- Practice in the real world by interpreting graphs and data from sources like New York Times, Wall street journal, The Economist, etc. This will help you get steady practice and the practical experience you need while solving IR questions.
3. Verbal Section- 65 minutes
You have 65 minutes to complete 36 questions in this section. Your questions will be divided into three categories.
- Reading comprehension
- Critical reasoning
- Sentence correction
- Before the exam, inculcate the reading habit. When you read English books, newspapers, magazines across various genres and fields it helps you internalize the language. Pay attention to the writing style, vocabulary and idioms used as you read. This might seem a lengthy way but it works.
- Try understanding the meaning of words in a context. After you complete reading an article try to learn something new from it rather than chasing the meaning of words.
- Make a list of concepts that must be known for a GMAT exam. For example; parallel markers, subjunctive mode words and parallel idioms. Keep this list handy so you can read and recap within a few minutes.
- Focus and work on each section separately. Give a sufficient amount of time to each section so you can master and improve your skills. This will also help you with quick recognition of type in exams.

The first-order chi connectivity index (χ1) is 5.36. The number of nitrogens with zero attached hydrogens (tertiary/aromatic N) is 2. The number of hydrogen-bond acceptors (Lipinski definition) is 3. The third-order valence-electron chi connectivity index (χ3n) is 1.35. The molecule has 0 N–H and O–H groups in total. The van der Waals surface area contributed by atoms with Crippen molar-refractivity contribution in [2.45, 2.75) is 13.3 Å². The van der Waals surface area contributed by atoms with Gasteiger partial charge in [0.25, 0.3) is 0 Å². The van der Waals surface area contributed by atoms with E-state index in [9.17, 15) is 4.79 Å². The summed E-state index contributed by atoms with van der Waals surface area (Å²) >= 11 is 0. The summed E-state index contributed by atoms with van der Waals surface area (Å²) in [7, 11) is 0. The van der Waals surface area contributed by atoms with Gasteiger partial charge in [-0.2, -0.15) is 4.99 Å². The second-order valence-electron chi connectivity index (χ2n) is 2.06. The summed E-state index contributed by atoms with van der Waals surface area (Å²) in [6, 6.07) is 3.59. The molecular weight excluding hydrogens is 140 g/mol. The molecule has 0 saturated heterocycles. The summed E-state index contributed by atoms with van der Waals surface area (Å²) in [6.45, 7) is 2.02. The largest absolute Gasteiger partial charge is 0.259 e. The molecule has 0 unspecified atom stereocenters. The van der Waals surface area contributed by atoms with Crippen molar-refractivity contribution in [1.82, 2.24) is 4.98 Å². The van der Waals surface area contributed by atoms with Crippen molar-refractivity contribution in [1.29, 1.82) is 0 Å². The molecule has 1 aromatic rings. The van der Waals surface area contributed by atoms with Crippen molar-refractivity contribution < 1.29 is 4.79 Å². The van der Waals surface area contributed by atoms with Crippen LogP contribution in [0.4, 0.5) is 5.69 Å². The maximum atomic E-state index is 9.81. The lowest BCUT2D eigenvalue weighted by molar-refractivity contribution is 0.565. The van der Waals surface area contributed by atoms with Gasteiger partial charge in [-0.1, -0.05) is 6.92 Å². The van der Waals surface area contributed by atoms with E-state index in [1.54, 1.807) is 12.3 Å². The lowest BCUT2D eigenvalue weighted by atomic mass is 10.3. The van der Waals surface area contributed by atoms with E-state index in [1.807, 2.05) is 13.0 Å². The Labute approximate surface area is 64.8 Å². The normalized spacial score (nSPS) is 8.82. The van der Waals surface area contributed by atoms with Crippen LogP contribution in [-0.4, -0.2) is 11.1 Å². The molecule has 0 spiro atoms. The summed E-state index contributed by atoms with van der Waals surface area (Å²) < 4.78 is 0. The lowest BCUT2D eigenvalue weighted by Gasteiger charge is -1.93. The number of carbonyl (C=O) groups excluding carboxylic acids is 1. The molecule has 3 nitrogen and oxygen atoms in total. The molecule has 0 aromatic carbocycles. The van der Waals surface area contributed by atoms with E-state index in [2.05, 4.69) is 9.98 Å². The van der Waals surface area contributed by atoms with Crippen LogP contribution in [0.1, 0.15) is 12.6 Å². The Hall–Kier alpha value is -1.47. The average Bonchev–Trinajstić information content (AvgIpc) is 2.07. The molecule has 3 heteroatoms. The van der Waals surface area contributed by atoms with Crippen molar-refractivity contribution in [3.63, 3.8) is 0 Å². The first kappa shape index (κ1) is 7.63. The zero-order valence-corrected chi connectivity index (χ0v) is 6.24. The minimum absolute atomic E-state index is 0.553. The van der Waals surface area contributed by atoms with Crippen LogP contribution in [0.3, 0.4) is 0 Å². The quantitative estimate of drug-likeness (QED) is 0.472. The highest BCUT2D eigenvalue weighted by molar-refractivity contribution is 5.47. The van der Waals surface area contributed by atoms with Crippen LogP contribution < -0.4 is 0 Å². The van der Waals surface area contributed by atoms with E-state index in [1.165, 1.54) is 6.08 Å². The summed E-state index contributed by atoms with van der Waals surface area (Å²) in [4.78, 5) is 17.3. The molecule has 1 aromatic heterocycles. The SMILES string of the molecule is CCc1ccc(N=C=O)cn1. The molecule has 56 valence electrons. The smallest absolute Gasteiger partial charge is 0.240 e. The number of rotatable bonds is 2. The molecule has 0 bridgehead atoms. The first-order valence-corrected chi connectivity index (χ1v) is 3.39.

4. Quantitative Section- 62 minutes
You have to answer 31 questions in the time frame of 62 minutes. There are two kinds of questions here
- Data sufficiency
The entire section is based upon Algebra, Geometry, Arithmetic, and word problems.
1. Problem Solving
- Pick up those old-school textbooks and start reviewing the basics of mathematics. Most of the GMAT study guides have a section for you to review your concepts. Make sure you read and relearn them properly.
- Take practice tests on the quantitative section along with a timer. Analyze your test and find out your greatest weakness of yours. Work on these weaknesses thoroughly and take another test to analyze and summarize your progress. Plan on taking at least six tests before you appear for the exam with a pace of one test per week.
- There are 62 minutes which means you get 2 minutes for each question. But every question demands the same time. So, when you appear for the exam you should know the amount of time you will spend on each question. If you need three minutes for a word problem then you save that time from other questions.
2. Data sufficiency